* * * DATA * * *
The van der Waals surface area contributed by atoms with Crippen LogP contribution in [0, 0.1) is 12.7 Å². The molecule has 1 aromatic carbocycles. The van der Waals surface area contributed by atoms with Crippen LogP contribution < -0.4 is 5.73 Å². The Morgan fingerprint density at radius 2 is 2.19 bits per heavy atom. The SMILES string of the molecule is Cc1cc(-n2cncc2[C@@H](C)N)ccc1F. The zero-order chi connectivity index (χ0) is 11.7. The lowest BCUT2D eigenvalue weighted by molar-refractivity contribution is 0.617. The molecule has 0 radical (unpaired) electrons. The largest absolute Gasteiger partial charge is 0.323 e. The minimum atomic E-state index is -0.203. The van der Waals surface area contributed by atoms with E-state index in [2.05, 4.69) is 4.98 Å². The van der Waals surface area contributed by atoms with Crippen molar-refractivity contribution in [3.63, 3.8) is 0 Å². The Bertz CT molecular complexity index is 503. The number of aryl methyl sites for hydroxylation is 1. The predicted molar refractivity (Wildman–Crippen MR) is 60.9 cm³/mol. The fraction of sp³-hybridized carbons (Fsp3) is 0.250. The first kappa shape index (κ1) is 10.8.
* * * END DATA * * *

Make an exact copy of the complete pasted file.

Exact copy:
The van der Waals surface area contributed by atoms with Crippen LogP contribution in [0, 0.1) is 12.7 Å². The molecule has 1 aromatic carbocycles. The van der Waals surface area contributed by atoms with Crippen LogP contribution < -0.4 is 5.73 Å². The Morgan fingerprint density at radius 2 is 2.19 bits per heavy atom. The SMILES string of the molecule is Cc1cc(-n2cncc2[C@@H](C)N)ccc1F. The zero-order chi connectivity index (χ0) is 11.7. The lowest BCUT2D eigenvalue weighted by molar-refractivity contribution is 0.617. The molecule has 0 radical (unpaired) electrons. The largest absolute Gasteiger partial charge is 0.323 e. The minimum atomic E-state index is -0.203. The van der Waals surface area contributed by atoms with E-state index in [2.05, 4.69) is 4.98 Å². The van der Waals surface area contributed by atoms with Crippen molar-refractivity contribution in [3.63, 3.8) is 0 Å². The Bertz CT molecular complexity index is 503. The number of aryl methyl sites for hydroxylation is 1. The predicted molar refractivity (Wildman–Crippen MR) is 60.9 cm³/mol. The fraction of sp³-hybridized carbons (Fsp3) is 0.250. The first kappa shape index (κ1) is 10.8.